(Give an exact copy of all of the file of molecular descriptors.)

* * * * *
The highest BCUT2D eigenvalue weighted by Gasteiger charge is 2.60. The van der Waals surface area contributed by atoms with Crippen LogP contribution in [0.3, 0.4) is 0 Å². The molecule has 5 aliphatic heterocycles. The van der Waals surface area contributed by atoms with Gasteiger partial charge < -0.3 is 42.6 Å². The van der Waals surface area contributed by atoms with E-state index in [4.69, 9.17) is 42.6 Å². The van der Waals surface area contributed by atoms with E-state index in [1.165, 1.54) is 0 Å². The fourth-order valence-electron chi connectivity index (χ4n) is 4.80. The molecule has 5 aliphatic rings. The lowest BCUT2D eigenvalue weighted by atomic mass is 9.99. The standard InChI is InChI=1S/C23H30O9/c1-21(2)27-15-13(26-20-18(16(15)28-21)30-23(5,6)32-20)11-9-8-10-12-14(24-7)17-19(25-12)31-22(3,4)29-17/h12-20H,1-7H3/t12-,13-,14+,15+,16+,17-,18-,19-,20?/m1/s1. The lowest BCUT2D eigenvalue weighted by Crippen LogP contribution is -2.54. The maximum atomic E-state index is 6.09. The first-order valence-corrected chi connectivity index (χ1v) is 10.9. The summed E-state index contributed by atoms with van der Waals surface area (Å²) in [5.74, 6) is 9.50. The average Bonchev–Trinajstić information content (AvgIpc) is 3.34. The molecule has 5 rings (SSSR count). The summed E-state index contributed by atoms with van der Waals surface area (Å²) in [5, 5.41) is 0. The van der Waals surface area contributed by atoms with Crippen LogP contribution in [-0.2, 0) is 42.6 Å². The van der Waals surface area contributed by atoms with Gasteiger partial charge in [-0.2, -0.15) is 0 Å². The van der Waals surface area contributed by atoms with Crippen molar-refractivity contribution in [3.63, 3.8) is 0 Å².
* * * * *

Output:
The highest BCUT2D eigenvalue weighted by Gasteiger charge is 2.60. The van der Waals surface area contributed by atoms with Crippen LogP contribution in [0.3, 0.4) is 0 Å². The molecule has 5 aliphatic heterocycles. The van der Waals surface area contributed by atoms with Gasteiger partial charge < -0.3 is 42.6 Å². The van der Waals surface area contributed by atoms with E-state index in [4.69, 9.17) is 42.6 Å². The van der Waals surface area contributed by atoms with E-state index in [1.165, 1.54) is 0 Å². The fourth-order valence-electron chi connectivity index (χ4n) is 4.80. The molecule has 5 aliphatic rings. The lowest BCUT2D eigenvalue weighted by atomic mass is 9.99. The standard InChI is InChI=1S/C23H30O9/c1-21(2)27-15-13(26-20-18(16(15)28-21)30-23(5,6)32-20)11-9-8-10-12-14(24-7)17-19(25-12)31-22(3,4)29-17/h12-20H,1-7H3/t12-,13-,14+,15+,16+,17-,18-,19-,20?/m1/s1. The lowest BCUT2D eigenvalue weighted by Crippen LogP contribution is -2.54. The maximum atomic E-state index is 6.09. The first-order valence-corrected chi connectivity index (χ1v) is 10.9. The summed E-state index contributed by atoms with van der Waals surface area (Å²) in [5.74, 6) is 9.50. The average Bonchev–Trinajstić information content (AvgIpc) is 3.34. The molecule has 5 rings (SSSR count). The summed E-state index contributed by atoms with van der Waals surface area (Å²) in [5, 5.41) is 0. The van der Waals surface area contributed by atoms with Crippen LogP contribution in [-0.2, 0) is 42.6 Å². The van der Waals surface area contributed by atoms with Gasteiger partial charge in [-0.2, -0.15) is 0 Å². The van der Waals surface area contributed by atoms with Crippen molar-refractivity contribution in [3.63, 3.8) is 0 Å².